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Payne visits service members, facilities in Puget Sound

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12/18/2019
Air Force Maj. Gen. Lee Payne, assistant director for Combat Support, Defense Health Agency, speaks with service members and staff at Madigan Army Medical Center during a town hall in Letterman Auditorium. Payne visited Madigan as the final stop of his tour of the Pacific Northwest military treatment facilities, also including the Air Force’s 62nd Medical Squadron, Naval Hospital Bremerton and Naval Health Clinic Oak Harbor. He conducted town halls at each location, focusing on MHS transformation, and answering questions from the audience on topics ranging from MHS GENESIS, readiness and training, and the future of military medicine. (U.S. Army photo by Ryan Graham)

Effective combat power depends on military health’s ability to build a medically ready force

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DHA transition discussion hosted at Naval Hospital Bremerton

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12/12/2019
Air Force Maj. Gen. Lee E. Payne, Assistant Director for Combat Support Agency, Defense Health Agency explained to Naval Hospital Bremerton staff members during a Town Hall meeting there are four overlapping areas of focus for DHA which are great outcomes, ready medical force, satisfied patients, and fulfilled staff, all contributing to the goal of having a medically ready force and a ready medical force.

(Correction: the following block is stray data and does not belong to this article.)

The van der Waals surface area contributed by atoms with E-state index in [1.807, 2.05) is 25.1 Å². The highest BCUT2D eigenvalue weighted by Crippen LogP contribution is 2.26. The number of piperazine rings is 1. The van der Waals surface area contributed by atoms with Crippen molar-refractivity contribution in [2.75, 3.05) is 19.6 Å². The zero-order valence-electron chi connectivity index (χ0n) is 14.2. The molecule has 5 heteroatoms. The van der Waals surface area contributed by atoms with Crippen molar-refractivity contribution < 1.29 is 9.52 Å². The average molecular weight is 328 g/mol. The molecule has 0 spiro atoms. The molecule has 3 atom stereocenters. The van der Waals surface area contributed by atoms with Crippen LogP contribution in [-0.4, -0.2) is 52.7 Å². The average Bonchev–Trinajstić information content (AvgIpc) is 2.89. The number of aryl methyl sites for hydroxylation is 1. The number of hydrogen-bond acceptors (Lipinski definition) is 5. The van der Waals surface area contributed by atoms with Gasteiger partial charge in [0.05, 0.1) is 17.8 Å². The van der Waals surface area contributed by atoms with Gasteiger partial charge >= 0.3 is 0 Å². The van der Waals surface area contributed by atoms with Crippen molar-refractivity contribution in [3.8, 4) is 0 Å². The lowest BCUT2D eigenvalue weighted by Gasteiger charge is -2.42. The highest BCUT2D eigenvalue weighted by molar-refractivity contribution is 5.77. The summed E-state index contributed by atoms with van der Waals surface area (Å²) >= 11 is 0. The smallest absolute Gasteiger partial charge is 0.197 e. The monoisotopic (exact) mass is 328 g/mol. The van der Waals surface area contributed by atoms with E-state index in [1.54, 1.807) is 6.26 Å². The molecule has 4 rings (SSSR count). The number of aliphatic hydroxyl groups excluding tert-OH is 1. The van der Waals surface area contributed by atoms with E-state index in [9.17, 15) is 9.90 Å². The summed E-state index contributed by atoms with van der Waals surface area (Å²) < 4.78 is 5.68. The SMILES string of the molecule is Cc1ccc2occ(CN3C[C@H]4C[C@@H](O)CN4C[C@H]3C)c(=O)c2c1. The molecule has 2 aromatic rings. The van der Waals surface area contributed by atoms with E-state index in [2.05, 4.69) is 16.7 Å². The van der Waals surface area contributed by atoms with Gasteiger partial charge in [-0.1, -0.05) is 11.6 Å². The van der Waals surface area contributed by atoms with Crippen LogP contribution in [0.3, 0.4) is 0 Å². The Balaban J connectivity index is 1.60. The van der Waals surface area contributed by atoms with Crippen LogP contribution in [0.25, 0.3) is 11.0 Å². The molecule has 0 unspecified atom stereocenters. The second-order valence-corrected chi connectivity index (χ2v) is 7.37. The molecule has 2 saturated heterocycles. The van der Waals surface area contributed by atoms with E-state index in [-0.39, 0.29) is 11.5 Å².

The most important outcome for us is a medically ready force

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Changes to military health care system aimed at readiness

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12/6/2019
Speaking before the House Armed Services subcommittee on personnel during a Dec. 5 hearing on Capitol Hill, Assistant Secretary of Defense for Health Affairs Thomas McCaffrey (left), Army Lt. Gen. (Dr.) Ronald Place (second from left), director of the DHA, the service Surgeons General, and Joint Staff Surgeon outlined the necessity for the health care system to change in order to support warfighter readiness. (MHS photo)

Merger of all hospitals and clinics to DHA a key step

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Military hospital transformation – introducing the market construct

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12/5/2019
Barclay Butler, Ph.D., MBA, assistant director of management at DHA, explains the market concept to an audience of active-duty and civilian conference attendees at the 2019 AMSUS Annual Meeting in National Harbor, Maryland, Dec. 4. (Photo by MHS Communications)

Markets will manage hospital and clinic needs within a geographic region